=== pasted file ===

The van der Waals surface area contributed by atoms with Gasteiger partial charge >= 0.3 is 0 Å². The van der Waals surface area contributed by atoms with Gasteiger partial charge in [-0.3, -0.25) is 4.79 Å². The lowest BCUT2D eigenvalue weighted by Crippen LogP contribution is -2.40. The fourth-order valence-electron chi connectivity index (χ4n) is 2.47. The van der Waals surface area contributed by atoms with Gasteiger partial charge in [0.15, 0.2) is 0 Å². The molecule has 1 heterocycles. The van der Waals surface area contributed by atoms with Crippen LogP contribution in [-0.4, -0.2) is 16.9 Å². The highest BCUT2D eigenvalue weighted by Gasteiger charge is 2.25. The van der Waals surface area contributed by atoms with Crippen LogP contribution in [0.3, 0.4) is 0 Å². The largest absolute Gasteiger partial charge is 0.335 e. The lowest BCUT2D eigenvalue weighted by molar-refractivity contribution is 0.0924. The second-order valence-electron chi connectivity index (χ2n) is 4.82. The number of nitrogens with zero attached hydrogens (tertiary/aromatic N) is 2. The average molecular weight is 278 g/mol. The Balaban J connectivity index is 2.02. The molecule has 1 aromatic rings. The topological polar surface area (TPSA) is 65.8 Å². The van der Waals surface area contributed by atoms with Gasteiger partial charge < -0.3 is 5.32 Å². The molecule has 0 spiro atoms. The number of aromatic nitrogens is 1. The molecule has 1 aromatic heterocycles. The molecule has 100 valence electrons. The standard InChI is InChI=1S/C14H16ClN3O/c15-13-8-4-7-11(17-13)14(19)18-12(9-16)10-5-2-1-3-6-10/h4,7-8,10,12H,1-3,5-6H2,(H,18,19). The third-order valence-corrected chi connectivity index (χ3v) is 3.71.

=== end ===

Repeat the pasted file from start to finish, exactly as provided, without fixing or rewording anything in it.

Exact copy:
The van der Waals surface area contributed by atoms with Gasteiger partial charge >= 0.3 is 0 Å². The van der Waals surface area contributed by atoms with Gasteiger partial charge in [-0.3, -0.25) is 4.79 Å². The lowest BCUT2D eigenvalue weighted by Crippen LogP contribution is -2.40. The fourth-order valence-electron chi connectivity index (χ4n) is 2.47. The van der Waals surface area contributed by atoms with Gasteiger partial charge in [0.15, 0.2) is 0 Å². The molecule has 1 heterocycles. The van der Waals surface area contributed by atoms with Crippen LogP contribution in [-0.4, -0.2) is 16.9 Å². The highest BCUT2D eigenvalue weighted by Gasteiger charge is 2.25. The van der Waals surface area contributed by atoms with Crippen LogP contribution in [0.3, 0.4) is 0 Å². The largest absolute Gasteiger partial charge is 0.335 e. The lowest BCUT2D eigenvalue weighted by molar-refractivity contribution is 0.0924. The second-order valence-electron chi connectivity index (χ2n) is 4.82. The number of nitrogens with zero attached hydrogens (tertiary/aromatic N) is 2. The average molecular weight is 278 g/mol. The Balaban J connectivity index is 2.02. The molecule has 1 aromatic rings. The topological polar surface area (TPSA) is 65.8 Å². The van der Waals surface area contributed by atoms with Gasteiger partial charge < -0.3 is 5.32 Å². The molecule has 0 spiro atoms. The number of aromatic nitrogens is 1. The molecule has 1 aromatic heterocycles. The molecule has 100 valence electrons. The standard InChI is InChI=1S/C14H16ClN3O/c15-13-8-4-7-11(17-13)14(19)18-12(9-16)10-5-2-1-3-6-10/h4,7-8,10,12H,1-3,5-6H2,(H,18,19). The third-order valence-corrected chi connectivity index (χ3v) is 3.71.